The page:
And so this leads me to my discussion of settings and loving what we love because we want to love it. And the reason is because it has meaning greater than constituent parts. For The Velvet Underground Warhol comes into it. Nico has to be discussed. There was a scene, and frankly I don’t care a bit about any of that. I’m interested in music. If music is about fashion, hairstyles, location, and posturing then the argument is made (and I’m not interested). If music is about soul, excitement, inspiration, and transporting ourselves through transcending mediocrity (boys and girls with guitars and drums) to a greater more passionate mental space, empowerment through the sound and noise, then please, let’s discuss the music. I’m less concerned about image and personalities. I don’t need to know that my favorite music is produced by particular cultural identities (first nation shamen perhaps) or how certain sexual proclivities might have influenced a particular use of tone or beat. As Foucault once said we don’t need to be concerned with the weaning age of Newton to appreciate his contribution to physics. In the same manner I am not concerned with what ethnicity my favorite authors are, I don’t need to have a life history of Lou Reed or Sun Ra to be moved by their efforts. On the other hand we’ve been pummelled with so much of it and I end up wondering if it actually hurts or helps artists to have so much of it laid on so thick. You can watch some interviews of Reed on the internet and watch him turn from silly to angry and stubborn. At first the attitude annoyed me, what’s the point? But considering all the purely personal and dopey questions coming out of the press people (for example asking him if he’s happier as a brunette or a blonde) one wonders when music will be important to the clowns. Bob Dylan was accosted by a reporter who admitted never listening to his music. Dylan smartly refused to talk to him further, why should he? Stories get invented, characters get erected by the popular consumption of these silly soul delving interests. Howlin’ Wolf was rumored to have murdered a man. An entirely apocryphal, though popular, story it turns out. Why do we need it? Did Sun Ra really think he was from Saturn, or did he enjoy playing with music aficionados and critics? In his late years it was said he could be found sitting on a park bench with an earbud, but the wire was plugged in to nothing. Was this a message or just his idea of a cute joke?
As a twenty year old kid in 1984 I was admittedly, like just about all kids of twenty years, an idiot. I felt trapped half because of setting and half because of my own idiocy. I was tremendously impatient. I had loaded myself on Vonnegut books, and hours of guitar practice. But also, had spent many long days whiling my time away walking around the woods, day-dreaming, reading bullshit self-help pop psychology books, and writing insipid poetry and stories, most of them burgeoning with a kinky sexual hopefulness that would never materialize. In short I was like everyone, nothing particularly special. But then, I started to hear more and more in the music my friends and I consumed.
We always felt late to the scene, but then every scene is something arrived at late, because they aren’t recognized as scenes until later. I love to think about the riffs bands like the Who and the Kinks exploited for their universally known hits “My Generation” and “You Really Got Me”. Imagine walking into the studio or garage or whatever and saying, “Hey guys, check this out,” and literally pounding out a two note song that just alternates back and forth. And so adding a bit of complexity to the song construction seems inevitable, after all you can only do the two chord thing for so long (the fundamental). The blues of course are generally a three chord progression, and follow just one or two patterns almost entirely across the spectrum of the entire genre. Hell, they even reuse the lyrical themes over and over again. How many times can we hear about a lady having left us, or being so broke we just want to die? But these are the universal anxieties that press our need to complain. And it does seem that emoting in some driven manner, through anxiety of some form, is a considerable motivating force.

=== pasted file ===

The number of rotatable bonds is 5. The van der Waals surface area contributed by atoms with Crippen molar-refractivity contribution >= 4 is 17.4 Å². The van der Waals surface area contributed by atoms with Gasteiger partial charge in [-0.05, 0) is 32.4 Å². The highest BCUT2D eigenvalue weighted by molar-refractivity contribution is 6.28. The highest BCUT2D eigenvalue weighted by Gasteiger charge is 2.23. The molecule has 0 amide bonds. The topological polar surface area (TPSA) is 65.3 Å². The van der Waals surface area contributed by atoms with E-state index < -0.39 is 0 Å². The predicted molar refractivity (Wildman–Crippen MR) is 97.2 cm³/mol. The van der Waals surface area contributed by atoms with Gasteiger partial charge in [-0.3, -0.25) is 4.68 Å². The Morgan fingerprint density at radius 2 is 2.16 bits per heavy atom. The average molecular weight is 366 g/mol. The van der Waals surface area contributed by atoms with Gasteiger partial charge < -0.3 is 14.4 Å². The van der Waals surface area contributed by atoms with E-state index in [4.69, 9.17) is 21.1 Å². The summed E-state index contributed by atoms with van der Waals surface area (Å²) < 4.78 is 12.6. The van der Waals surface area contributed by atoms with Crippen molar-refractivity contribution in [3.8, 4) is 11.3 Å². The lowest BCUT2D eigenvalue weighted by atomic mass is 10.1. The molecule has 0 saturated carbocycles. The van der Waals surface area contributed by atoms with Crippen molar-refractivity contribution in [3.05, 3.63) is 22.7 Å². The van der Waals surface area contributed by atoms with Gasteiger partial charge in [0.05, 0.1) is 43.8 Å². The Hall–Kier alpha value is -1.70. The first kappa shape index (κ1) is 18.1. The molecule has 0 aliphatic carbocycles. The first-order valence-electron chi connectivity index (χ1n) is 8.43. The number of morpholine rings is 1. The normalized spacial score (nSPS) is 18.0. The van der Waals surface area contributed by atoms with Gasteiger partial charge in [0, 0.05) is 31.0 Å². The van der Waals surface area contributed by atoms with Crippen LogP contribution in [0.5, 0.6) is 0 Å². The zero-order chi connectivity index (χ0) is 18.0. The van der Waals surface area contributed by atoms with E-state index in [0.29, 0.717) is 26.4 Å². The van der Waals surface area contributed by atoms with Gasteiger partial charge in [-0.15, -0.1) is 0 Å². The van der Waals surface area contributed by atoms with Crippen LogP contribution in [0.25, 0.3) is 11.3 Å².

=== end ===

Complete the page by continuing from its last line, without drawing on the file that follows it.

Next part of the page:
I feel lucky that music touches me as much as it does. It mostly happened accidentally as absorbed appreciation though my mom’s choices. As a twelve year old kid I went to see Neil Sedaka perform (Billy Crystal opened for him) with mom. She loved Manilow and Diamond and Mathis. I inherited albums from my uncle and I can still remember being somewhat unnerved by The Rolling Stones as the album mentioned Satan, and had a strange three dimensional image that included the faces of The Beatles and spoofed their Sergeant Pepper’s album, and had oddball stuff on it like snoring, and carnival hawking. It was the first record I heard that was challenging. And I’m sure at the time I would not have recognized anything as outlandish as Sun Ra or The Mothers of Invention as even being music. So the answer is that exposure until familiar is what creates appreciation. Simply relying on associations is limiting.
While sitting at a friend’s house and reviewing a tape made by our band many years ago, we were interrupted by his mother who came in and wrinkled her nose, “What is that?” she asked with a clear angle toward being wholly offended by it. We responded that it was our music. “That’s not music, that’s just noise!” she said, leaving us amused. More recently while listening to a live CD of Muddy Waters performing a young graduate student stuck her head in and with much the same tone as my friend’s mom all those years ago, demanded to know what the hell it was I was listening to. With a smile I offered her the CD case and mentioned the old blues legend. She shook her head and left, clearly finding the racket unendurable. Finally, you have Slim Pickins from Blazing Saddles demanding a song from the black rail workers. When he was unsatisfied with the refined rendition of “I get no kick from Champagne” he launched into the silliest version of “Camptown Races” ever as a riposte.
And that’s all you need to know really. We love what we know, and we don’t know much. So our love is limited. We live in an age where it is almost criminal to limit ourselves because access is so widespread. We can know everything at the click of a button. Kids today have the ability to be so familiar with so much more than we could as kids. I envy that wide open ocean of knowledge at their fingertips at a time when they can sponge at will from the great collection of human endeavor. I guess we’ll soon see if it makes much of a difference. Will today’s kids be wider in their appreciation or not?